Rules are a funny thing to get a handle on in the workplace: Too many, and people will feel stymied by their lack of agency. (Broadly speaking, what people desire most from their jobs is a sense of autonomy.) Too few, and employers risk confusing and de-motivating their staffers, who will likely have a hard time knowing what it is, exactly, that they’re supposed to be doing.
And so it makes sense that in a recent New Yorker column, psychology writer Maria Konnikova writes that the workplaces with the highest-performing employees are the ones that strike a balance between these extremes; for a happy office, you should set guidelines, but give lots of wiggle room, too. One study she cites found empirical evidence for the above example: When workplace rules were either too fuzzy or too strict, they backfired, dampening employee enthusiasm. In contrast, that middle ground — clear expectations in terms of what should be accomplished, combined with freedom as to how it might actually get accomplished — led to more engaged employees (and happier customers, too).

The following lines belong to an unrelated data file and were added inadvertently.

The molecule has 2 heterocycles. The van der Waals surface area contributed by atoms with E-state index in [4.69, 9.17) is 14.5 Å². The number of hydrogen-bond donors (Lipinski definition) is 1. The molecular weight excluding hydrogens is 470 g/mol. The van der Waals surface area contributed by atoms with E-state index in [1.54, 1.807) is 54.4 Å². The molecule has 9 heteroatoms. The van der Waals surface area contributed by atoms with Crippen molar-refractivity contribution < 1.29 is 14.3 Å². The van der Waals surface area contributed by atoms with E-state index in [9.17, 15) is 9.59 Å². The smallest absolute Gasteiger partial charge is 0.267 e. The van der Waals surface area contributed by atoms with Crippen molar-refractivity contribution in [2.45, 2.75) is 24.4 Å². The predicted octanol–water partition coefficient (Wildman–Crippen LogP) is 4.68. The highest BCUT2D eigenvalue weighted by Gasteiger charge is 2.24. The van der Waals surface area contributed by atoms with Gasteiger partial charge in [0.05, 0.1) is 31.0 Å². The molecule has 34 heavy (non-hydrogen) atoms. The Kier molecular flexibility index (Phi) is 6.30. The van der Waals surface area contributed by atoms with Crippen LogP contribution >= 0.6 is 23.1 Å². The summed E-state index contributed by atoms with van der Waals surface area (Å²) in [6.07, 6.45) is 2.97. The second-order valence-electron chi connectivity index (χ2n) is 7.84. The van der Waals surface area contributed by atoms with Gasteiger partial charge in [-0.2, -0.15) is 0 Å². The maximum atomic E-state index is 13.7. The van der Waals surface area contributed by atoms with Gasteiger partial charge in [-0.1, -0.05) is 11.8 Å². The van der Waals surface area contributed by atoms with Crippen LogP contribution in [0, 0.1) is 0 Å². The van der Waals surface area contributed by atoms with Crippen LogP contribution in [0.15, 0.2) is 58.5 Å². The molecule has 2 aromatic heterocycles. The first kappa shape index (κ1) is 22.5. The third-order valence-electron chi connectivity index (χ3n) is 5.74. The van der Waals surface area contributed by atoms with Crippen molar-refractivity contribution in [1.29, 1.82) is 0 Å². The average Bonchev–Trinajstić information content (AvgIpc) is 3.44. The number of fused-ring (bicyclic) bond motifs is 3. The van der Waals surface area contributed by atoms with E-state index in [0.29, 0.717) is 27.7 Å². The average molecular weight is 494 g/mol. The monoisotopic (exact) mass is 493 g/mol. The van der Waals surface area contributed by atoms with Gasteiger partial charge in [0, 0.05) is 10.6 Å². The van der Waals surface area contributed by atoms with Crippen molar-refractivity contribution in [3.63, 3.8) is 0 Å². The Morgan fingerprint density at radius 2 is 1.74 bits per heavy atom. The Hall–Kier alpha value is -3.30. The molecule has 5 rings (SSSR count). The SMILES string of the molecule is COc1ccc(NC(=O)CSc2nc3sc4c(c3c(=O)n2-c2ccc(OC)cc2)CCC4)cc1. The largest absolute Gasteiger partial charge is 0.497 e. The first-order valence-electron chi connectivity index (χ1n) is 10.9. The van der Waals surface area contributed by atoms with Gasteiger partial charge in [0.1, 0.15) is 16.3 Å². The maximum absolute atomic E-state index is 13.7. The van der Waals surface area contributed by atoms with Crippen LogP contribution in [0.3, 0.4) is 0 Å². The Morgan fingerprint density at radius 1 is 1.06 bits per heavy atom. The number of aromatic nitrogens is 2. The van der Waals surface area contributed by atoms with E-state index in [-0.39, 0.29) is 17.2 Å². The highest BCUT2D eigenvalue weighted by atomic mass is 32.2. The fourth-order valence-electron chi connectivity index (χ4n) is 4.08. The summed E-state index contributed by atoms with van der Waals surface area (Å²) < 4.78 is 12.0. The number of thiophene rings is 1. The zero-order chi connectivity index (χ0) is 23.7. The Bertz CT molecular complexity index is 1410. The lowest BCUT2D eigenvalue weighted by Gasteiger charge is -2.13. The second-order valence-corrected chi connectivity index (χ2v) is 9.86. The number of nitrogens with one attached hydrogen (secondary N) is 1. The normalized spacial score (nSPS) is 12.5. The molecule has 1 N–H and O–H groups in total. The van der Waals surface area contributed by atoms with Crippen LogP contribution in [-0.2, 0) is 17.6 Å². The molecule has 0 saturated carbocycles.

Paraphrasing the Penn State organizational psychologist Alicia Grandey, Konnikova writes that “we are all still a bit like our two-year-old selves: tell a toddler exactly what to do and what not to do, and she balks. Let her figure it out within a certain framework, and she is happy.” No tantrums necessary.